Globalization will not solve the shortage of software engineers

The shortage of developers continues to cause headaches for companies struggling to tackle tasks such as modernizing applications or sufficient software testing.

Looking to the global market can help fill niche software engineering positions that require a high degree of skill and can also result in team diversification or slight cost savings. However, it is not a silver bullet to solve the talent shortage problem, experts say.

“In the market we find ourselves in for technical talent, there are no developers hiding under rocks,” said Adam Glaser, senior vice president of engineering at Appian, a low-tech business process company. -code based in McLean, Virginia. “You can find them, but everyone is chasing them.”

While large companies with brand recognition, such as Facebook or Google, have less difficulty attracting talent, it can be more difficult for medium-sized companies to fill positions due to the shortage of talent. said Duri Chitayat, CTO at Safeguard Global, a workforce management platform in Austin, Texas.

“Most companies like Safeguard just don’t have that brand recognition,” Chitayat said. “The competition is incredibly hot.”

Where to find Global Team Members

While globalization won’t solve the general shortage of developers, a global talent search can benefit companies looking for highly skilled talent, Chitayat said.

“Compete for a PhD in machine learning takes a bit of work, but if you go to a country like Turkey, there’s a great education system and really smart, hard-working people — they know their stuff,” he said.

Businesses can also look to the many small Nigerian startups that are producing quality talent, Chitayat said.

“You can have really experienced, quality engineers who haven’t worked for a multinational [company] and who are excited to work with people from Turkey, the UK, the US, Albania and Poland,” he said.

Whereas Appian hiring in the United States, it has expanded its search for developers in Germany, Israel and India, Glaser said.

“The Indian talent we’ve encountered is fantastic – on par with, or in some cases above, the United States,” he said. “It makes us rethink preconceived notions about how knowledge is distributed around the world.”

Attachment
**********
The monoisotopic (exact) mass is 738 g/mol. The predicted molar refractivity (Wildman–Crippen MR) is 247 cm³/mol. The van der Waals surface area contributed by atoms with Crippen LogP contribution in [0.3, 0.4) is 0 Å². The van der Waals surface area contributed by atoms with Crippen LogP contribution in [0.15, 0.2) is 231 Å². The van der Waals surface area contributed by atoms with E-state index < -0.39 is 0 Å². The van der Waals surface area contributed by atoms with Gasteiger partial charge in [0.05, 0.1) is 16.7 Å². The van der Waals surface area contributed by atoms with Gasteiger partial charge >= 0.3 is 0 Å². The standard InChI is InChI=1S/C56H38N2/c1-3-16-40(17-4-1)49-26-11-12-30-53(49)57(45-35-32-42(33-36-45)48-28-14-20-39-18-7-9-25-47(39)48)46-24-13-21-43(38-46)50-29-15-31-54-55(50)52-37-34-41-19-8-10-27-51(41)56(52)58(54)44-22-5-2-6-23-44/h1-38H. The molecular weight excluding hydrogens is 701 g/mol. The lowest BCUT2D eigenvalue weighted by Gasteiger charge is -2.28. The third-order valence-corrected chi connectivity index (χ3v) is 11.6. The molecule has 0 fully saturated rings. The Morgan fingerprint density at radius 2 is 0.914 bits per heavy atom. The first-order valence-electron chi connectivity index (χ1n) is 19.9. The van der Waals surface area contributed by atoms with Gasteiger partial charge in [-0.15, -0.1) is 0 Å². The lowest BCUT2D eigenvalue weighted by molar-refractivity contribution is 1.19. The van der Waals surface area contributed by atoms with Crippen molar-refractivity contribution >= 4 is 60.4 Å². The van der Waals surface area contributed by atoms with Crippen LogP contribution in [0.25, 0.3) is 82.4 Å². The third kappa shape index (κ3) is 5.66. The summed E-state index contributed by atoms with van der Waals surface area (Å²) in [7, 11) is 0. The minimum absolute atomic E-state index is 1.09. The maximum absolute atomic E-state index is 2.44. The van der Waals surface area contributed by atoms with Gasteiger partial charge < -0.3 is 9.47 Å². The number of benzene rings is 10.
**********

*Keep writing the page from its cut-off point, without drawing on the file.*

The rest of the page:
Tracey Zimmerman, president and CEO of Robots and Pencils – a consulting firm in Calgary, Canada – pointed to Eastern Europe as another location rich in developer talent. The Russian-Ukrainian conflict has reduced outsourcing in those regions, but there are still developers in China, she said.

Challenges of Geo-Global Teams

While a multinational search has resulted in filling open developer positions, adopting a geo-global team has its challenges, Glaser said.

In the market we are in for technical talent, there are no developers hiding under the rocks.

Adam GlazerSenior Vice President of Engineering, Appian

“Results take a bit of time to cook because there’s a whole process of maturing a new center of development and expansions from your team,” he said.

Some of the challenges businesses face with a global workforce — such as language barriers and dialect differences — can be alleviated by local line management, he said.

Collaboration can also be a challenge, given the different time zones, Zimmerman said, but companies can turn it into a positive with the right guidance.

“They’re starting to be like, ‘OK, let’s get better at documenting, better use Slack, better have a written culture,'” she said.

Cost is not a factor

While globalization can help find talent, the cost savings associated with hiring from the foreign developer market are negligible due to the increased supply and demand for talent across the world, a said Zimmerman.

So Appian’s global talent search takes more than cost into consideration, Glaser said.

“The cost savings aren’t as dramatic as you might imagine, because it’s still highly skilled human resources that are in high demand,” he said. “It’s about talent diversification as much as economic benefits.”

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